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CAUT 2001, University and College Affordability

CAUT 2001, University and College Affordability

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Published by Melonie A. Fullick
University and College Affordability: How and why have fees increased?
One of the most pressing and troubling issues confronting post-secondary education policymakers over the past decade has been the dramatic rise in tuition fees. Between 1990/91 and 2000/01, average undergraduate arts tuition fees across Canada rose by nearly 126%. This has understandably raised growing concerns about the ongoing accessibility of post-secondary education. Despite the visibility of this problem, however, there ha
University and College Affordability: How and why have fees increased?
One of the most pressing and troubling issues confronting post-secondary education policymakers over the past decade has been the dramatic rise in tuition fees. Between 1990/91 and 2000/01, average undergraduate arts tuition fees across Canada rose by nearly 126%. This has understandably raised growing concerns about the ongoing accessibility of post-secondary education. Despite the visibility of this problem, however, there ha

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Published by: Melonie A. Fullick on Apr 19, 2011
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O
ne of the most pressing and troublingissues confronting post-secondaryeducation policymakers over the past decadehas been the dramatic rise in tuition fees.Between 1990/91 and 2000/01, averageundergraduate arts tuition fees across Canadarose by nearly 126%. This has understandablyraised growing concerns about the ongoingaccessibility of post-secondary education.Despite the visibility of this problem,however, there has been surprisingly littleresearch done to fully explain why the costsof post-secondary education have increased.While a cursory analysis suggests thatgovernment funding cutbacks are primarilyto blame, some recent attention has focussedon the internal spending patterns ofuniversities. In particular, the salaries ofacademic staff are often singled out ascontributing to rising costs.This report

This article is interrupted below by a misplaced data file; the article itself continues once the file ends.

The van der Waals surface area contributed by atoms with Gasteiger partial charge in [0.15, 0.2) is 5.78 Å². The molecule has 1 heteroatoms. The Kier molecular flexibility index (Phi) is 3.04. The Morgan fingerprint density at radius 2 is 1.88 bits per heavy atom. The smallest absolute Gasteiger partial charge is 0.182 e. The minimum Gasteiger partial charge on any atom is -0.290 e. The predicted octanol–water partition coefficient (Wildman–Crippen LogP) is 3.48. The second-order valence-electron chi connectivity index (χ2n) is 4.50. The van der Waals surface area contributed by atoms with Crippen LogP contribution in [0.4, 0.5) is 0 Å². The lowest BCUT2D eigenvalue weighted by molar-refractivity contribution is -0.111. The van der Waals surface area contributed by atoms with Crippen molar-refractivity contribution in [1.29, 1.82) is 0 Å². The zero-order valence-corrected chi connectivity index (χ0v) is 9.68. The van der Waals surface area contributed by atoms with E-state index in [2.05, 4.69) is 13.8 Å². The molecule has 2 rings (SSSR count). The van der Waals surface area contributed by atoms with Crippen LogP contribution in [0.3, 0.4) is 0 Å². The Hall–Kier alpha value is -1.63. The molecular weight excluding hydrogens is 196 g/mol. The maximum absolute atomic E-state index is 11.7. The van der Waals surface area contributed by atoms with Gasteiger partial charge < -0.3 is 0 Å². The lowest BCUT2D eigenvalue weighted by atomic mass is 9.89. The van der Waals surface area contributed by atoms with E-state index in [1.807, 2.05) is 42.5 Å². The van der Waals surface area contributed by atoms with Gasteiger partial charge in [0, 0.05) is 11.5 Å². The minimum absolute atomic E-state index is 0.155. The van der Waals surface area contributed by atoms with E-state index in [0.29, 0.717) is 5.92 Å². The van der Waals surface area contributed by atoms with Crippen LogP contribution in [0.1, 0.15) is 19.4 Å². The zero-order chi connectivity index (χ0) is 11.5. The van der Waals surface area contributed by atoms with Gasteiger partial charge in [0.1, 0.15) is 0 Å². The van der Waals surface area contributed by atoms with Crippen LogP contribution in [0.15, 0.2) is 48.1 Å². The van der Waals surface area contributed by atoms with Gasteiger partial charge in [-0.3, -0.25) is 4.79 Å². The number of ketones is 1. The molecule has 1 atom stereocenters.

1
explores these issues byexamining how and why tuition fees haveincreased in the past decade and what impactthis is having on accessibility. What are thekey factors that have contributed to the rapidescalation of fees? What role havegovernment funding cutbacks played in thisrise in costs? Have internal universityexpenditure decisions contributed to theproblem? What are the effects of higher feesand what can policymakers do to ensuregreater access to post-secondary education?The research presented in this report showsthe following:
Overall, when measured in constantdollars and per full-time equivalentstudent, tuition and other fees paid byuniversity students rose by 64%between 1990/91 and 1998/99. Overthe same period and measured on thesame basis, university operatingrevenues from governments fell 25%.
By 1998/99, university students werepaying on average $1,587 more than in1990/91, when measured in constant1999 dollars. By contrast, universitieswere receiving $2,720 less per full-time equivalent student fromgovernment operating grantscompared to 1990/91.
University expenditures on salarieshave not been a factor in driving upuniversity costs. In fact, spending onacademic rank salaries, measured inconstant dollars and per full-timeequivalent student, was more than16% lower in 1998/99 than in 1990/91.This suggests that students today arepaying far more than previousgenerations, and are receiving less inreturn.
University and College Affordability
How and why have fees increased?
CAUT Education Review, Vol. 3, No. 2 —– 1
 
 
Access to university, as measured as aproportion of the populationattending, has to date beenmaintained despite the higher costs.However, gaps in participation ratesbetween low- and high-incomestudents are growing.